A Retail Toy Story

Feb 23, 2004

By George Anderson

It’s enough to make a kid’s or adult’s head spin.

The cable company wants to buy the Magic Kingdom, KB Toys is closing stores, there’s a mini Toys “R” Us in the local supermarket and you may have a three-month wait to buy the
latest and greatest new toy at Wal-Mart’s everyday low prices if some manufacturers shift their focus to toy stores as promised.

The toy business is really changing and the challenge for retailer and manufacturer alike, says Tom Conely, president of the Toy Industry Association, “is to make it a year-long

Mattel, appears to be taking Mr. Conely’s sentiment to heart as it gets set for the national introduction of the Shield Blaster, a triple-barrel water pistol with an attached

The new item is Mattel’s first new water toy rollout in five years. The company hopes it will boost sales during the warmers months.

“The outdoor water toy market is a large market, and the category had not had any blockbuster innovations in years,” Brian Greczyn, senior brand manager at Mattel told the Miami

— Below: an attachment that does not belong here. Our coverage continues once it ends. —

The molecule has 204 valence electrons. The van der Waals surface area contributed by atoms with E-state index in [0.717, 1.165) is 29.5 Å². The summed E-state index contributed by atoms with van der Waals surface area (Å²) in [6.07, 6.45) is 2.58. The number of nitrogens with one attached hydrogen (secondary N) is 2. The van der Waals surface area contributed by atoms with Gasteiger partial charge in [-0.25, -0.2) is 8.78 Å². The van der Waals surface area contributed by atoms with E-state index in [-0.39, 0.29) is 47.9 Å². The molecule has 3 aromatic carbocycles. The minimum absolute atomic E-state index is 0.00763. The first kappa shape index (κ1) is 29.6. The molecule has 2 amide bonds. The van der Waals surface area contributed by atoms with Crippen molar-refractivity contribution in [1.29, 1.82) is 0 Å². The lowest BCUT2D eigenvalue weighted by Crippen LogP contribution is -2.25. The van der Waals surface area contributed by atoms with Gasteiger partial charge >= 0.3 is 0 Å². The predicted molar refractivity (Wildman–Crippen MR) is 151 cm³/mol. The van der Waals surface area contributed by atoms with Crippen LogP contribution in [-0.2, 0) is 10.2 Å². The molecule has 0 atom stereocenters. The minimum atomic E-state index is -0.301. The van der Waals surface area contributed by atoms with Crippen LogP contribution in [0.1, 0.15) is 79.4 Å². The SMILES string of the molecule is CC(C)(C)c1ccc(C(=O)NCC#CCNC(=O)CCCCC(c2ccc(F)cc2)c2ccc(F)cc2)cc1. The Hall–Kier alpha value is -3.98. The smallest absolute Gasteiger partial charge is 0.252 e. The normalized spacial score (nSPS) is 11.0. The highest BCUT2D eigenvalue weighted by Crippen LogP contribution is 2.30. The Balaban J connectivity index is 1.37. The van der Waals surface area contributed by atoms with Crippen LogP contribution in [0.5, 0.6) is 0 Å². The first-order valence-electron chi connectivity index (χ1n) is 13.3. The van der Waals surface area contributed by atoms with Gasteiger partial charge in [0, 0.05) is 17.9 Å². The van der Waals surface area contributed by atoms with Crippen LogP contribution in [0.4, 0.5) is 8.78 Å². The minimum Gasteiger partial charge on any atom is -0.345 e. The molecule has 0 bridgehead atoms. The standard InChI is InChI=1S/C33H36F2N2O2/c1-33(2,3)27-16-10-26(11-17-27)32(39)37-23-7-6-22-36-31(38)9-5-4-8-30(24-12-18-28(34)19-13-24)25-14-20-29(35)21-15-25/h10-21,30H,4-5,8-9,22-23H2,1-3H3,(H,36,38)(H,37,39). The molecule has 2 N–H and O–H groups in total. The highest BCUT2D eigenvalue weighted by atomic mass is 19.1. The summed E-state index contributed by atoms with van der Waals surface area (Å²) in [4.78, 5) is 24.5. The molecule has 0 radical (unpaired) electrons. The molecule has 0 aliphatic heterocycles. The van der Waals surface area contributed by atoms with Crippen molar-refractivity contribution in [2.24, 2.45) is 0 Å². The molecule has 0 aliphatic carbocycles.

. “This is a very big opportunity for us.”

Moderator’s Comment: What do you think are the biggest challenges facing toy manufacturers
and retailers? Is optimism about a rebound in the category justified?

The toy business is a year-round business but companies are kidding themselves if they are looking for large increases outside the Christmas season. Kids
today have many other choices for entertainment and find that playing with “Barbie”, as we were recently told, “is boring.”
Anderson – Moderator

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